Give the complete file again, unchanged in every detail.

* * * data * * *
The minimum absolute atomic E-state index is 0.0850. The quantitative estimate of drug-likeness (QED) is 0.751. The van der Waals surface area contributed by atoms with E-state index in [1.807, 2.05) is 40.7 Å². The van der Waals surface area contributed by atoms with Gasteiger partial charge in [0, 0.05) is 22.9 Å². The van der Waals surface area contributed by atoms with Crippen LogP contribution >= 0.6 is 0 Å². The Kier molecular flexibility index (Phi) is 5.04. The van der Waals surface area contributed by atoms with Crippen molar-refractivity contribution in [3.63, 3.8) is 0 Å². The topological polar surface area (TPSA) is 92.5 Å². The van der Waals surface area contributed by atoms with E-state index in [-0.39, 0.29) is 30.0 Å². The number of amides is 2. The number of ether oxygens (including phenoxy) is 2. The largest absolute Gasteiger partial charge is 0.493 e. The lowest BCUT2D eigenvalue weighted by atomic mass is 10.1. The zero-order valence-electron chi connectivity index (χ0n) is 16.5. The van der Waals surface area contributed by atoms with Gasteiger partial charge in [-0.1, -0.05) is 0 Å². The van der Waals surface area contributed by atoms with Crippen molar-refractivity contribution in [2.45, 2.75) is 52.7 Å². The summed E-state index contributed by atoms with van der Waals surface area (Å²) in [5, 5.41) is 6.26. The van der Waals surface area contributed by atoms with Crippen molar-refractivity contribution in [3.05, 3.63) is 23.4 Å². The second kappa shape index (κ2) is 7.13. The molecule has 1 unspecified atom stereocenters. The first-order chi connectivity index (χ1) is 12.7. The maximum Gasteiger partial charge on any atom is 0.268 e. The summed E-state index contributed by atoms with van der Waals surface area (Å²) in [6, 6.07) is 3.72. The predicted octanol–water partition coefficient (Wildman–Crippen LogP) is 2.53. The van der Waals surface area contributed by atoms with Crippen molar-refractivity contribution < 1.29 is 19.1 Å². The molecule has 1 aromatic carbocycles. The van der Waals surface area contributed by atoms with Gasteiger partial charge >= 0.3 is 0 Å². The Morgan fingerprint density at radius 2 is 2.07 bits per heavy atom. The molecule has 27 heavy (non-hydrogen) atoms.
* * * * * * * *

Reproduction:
The minimum absolute atomic E-state index is 0.0850. The quantitative estimate of drug-likeness (QED) is 0.751. The van der Waals surface area contributed by atoms with E-state index in [1.807, 2.05) is 40.7 Å². The van der Waals surface area contributed by atoms with Gasteiger partial charge in [0, 0.05) is 22.9 Å². The van der Waals surface area contributed by atoms with Crippen LogP contribution >= 0.6 is 0 Å². The Kier molecular flexibility index (Phi) is 5.04. The van der Waals surface area contributed by atoms with Crippen molar-refractivity contribution in [3.63, 3.8) is 0 Å². The topological polar surface area (TPSA) is 92.5 Å². The van der Waals surface area contributed by atoms with E-state index in [-0.39, 0.29) is 30.0 Å². The number of amides is 2. The number of ether oxygens (including phenoxy) is 2. The largest absolute Gasteiger partial charge is 0.493 e. The lowest BCUT2D eigenvalue weighted by atomic mass is 10.1. The zero-order valence-electron chi connectivity index (χ0n) is 16.5. The van der Waals surface area contributed by atoms with Gasteiger partial charge in [-0.1, -0.05) is 0 Å². The van der Waals surface area contributed by atoms with Crippen molar-refractivity contribution in [2.45, 2.75) is 52.7 Å². The summed E-state index contributed by atoms with van der Waals surface area (Å²) in [5, 5.41) is 6.26. The van der Waals surface area contributed by atoms with Crippen molar-refractivity contribution in [3.05, 3.63) is 23.4 Å². The second kappa shape index (κ2) is 7.13. The molecule has 1 unspecified atom stereocenters. The first-order chi connectivity index (χ1) is 12.7. The maximum Gasteiger partial charge on any atom is 0.268 e. The summed E-state index contributed by atoms with van der Waals surface area (Å²) in [6, 6.07) is 3.72. The predicted octanol–water partition coefficient (Wildman–Crippen LogP) is 2.53. The van der Waals surface area contributed by atoms with Crippen molar-refractivity contribution < 1.29 is 19.1 Å². The molecule has 1 aromatic carbocycles. The van der Waals surface area contributed by atoms with Gasteiger partial charge >= 0.3 is 0 Å². The Morgan fingerprint density at radius 2 is 2.07 bits per heavy atom. The molecule has 27 heavy (non-hydrogen) atoms.